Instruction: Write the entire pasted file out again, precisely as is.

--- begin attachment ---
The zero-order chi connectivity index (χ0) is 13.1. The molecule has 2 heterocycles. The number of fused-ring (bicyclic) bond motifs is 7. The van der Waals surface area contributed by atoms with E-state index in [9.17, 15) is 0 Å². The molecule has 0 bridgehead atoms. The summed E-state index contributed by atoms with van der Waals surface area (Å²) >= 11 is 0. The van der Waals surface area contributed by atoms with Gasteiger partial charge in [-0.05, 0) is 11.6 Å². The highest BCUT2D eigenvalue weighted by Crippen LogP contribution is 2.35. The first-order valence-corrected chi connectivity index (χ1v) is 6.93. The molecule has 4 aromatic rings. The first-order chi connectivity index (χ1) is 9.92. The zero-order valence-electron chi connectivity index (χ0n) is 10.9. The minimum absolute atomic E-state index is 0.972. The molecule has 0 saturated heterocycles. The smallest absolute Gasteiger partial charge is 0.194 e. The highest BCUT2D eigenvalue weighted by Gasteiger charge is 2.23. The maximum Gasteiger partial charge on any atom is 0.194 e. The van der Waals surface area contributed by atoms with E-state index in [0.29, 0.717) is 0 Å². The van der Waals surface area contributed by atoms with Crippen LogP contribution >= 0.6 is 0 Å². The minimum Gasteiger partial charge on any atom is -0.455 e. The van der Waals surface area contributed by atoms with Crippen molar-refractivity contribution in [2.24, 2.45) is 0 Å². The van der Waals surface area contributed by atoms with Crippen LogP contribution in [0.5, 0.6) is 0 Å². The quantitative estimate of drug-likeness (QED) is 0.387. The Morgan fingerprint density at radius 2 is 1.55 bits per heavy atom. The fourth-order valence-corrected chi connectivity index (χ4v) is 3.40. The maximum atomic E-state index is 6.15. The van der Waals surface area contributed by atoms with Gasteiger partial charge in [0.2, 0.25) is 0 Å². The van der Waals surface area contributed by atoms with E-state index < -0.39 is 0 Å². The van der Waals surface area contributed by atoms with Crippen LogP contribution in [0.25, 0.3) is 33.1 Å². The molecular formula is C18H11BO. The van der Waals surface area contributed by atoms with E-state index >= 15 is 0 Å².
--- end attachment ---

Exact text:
The zero-order chi connectivity index (χ0) is 13.1. The molecule has 2 heterocycles. The number of fused-ring (bicyclic) bond motifs is 7. The van der Waals surface area contributed by atoms with E-state index in [9.17, 15) is 0 Å². The molecule has 0 bridgehead atoms. The summed E-state index contributed by atoms with van der Waals surface area (Å²) >= 11 is 0. The van der Waals surface area contributed by atoms with Gasteiger partial charge in [-0.05, 0) is 11.6 Å². The highest BCUT2D eigenvalue weighted by Crippen LogP contribution is 2.35. The first-order valence-corrected chi connectivity index (χ1v) is 6.93. The molecule has 4 aromatic rings. The first-order chi connectivity index (χ1) is 9.92. The zero-order valence-electron chi connectivity index (χ0n) is 10.9. The minimum absolute atomic E-state index is 0.972. The molecule has 0 saturated heterocycles. The smallest absolute Gasteiger partial charge is 0.194 e. The highest BCUT2D eigenvalue weighted by Gasteiger charge is 2.23. The maximum Gasteiger partial charge on any atom is 0.194 e. The van der Waals surface area contributed by atoms with E-state index in [0.29, 0.717) is 0 Å². The van der Waals surface area contributed by atoms with Crippen LogP contribution >= 0.6 is 0 Å². The minimum Gasteiger partial charge on any atom is -0.455 e. The van der Waals surface area contributed by atoms with Crippen molar-refractivity contribution in [2.24, 2.45) is 0 Å². The van der Waals surface area contributed by atoms with Crippen LogP contribution in [0.5, 0.6) is 0 Å². The quantitative estimate of drug-likeness (QED) is 0.387. The Morgan fingerprint density at radius 2 is 1.55 bits per heavy atom. The fourth-order valence-corrected chi connectivity index (χ4v) is 3.40. The maximum atomic E-state index is 6.15. The van der Waals surface area contributed by atoms with Gasteiger partial charge in [0.2, 0.25) is 0 Å². The van der Waals surface area contributed by atoms with E-state index < -0.39 is 0 Å². The van der Waals surface area contributed by atoms with Crippen LogP contribution in [0.25, 0.3) is 33.1 Å². The molecular formula is C18H11BO. The van der Waals surface area contributed by atoms with E-state index >= 15 is 0 Å².